Mozart sharpens and Mahler degrades the word memory trace

Lange-Kuettner, Christiane and Rohloff, Stella (2020) Mozart sharpens and Mahler degrades the word memory trace. Advanced Research in Psychology, 1 (1). ISSN 2708-4884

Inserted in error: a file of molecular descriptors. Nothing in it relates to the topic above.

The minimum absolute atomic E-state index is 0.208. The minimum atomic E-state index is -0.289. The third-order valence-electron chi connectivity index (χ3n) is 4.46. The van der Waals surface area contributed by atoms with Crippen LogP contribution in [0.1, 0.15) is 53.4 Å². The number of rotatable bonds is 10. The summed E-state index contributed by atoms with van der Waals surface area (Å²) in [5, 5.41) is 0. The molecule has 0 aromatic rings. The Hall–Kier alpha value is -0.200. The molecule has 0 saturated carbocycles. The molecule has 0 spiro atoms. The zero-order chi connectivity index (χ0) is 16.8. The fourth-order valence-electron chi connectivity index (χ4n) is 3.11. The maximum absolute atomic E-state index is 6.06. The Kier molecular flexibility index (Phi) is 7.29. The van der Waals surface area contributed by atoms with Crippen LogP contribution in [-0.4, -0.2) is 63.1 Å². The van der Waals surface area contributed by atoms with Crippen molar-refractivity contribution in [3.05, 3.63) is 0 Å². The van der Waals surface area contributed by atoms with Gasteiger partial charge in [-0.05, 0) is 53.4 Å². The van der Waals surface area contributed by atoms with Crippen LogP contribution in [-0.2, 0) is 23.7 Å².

We investigated the impact of the Mozart effect on word memory when music was heard in the delay rather than using music to induce mood or as background music. A sample of N = 84 participants was randomly assigned to one of three groups listening to a one-minute sound clip of Mozart (Kleine Nachtmusik) or Mahler (Adagietto) during the delay, with a third control group waiting in silence for the word memory test. Words were positive, negative or neutral and matched for word length and frequency. The word memory task was repeated three times (enforced rehearsal). Word memory was best after Mozart and worst after Mahler, with memory performance in the control condition in between. The Mozart effect occurred for word memory across positive, negative and neutral words. The Mozart effect also occurred independently of ethnicity, or the level of happiness in the participants. We conclude that word memory traces sharpened after Mozart’s music because the sonogram and spectrograms showed that this music had self-contained and bounded phrases like in psycholinguistic structures of words and sentences. In contrast, word memory traces may have washed out and degraded during the delay because Mahler’s music was flowing like a foreign language speech stream where a native speaker would not be able to parse words.

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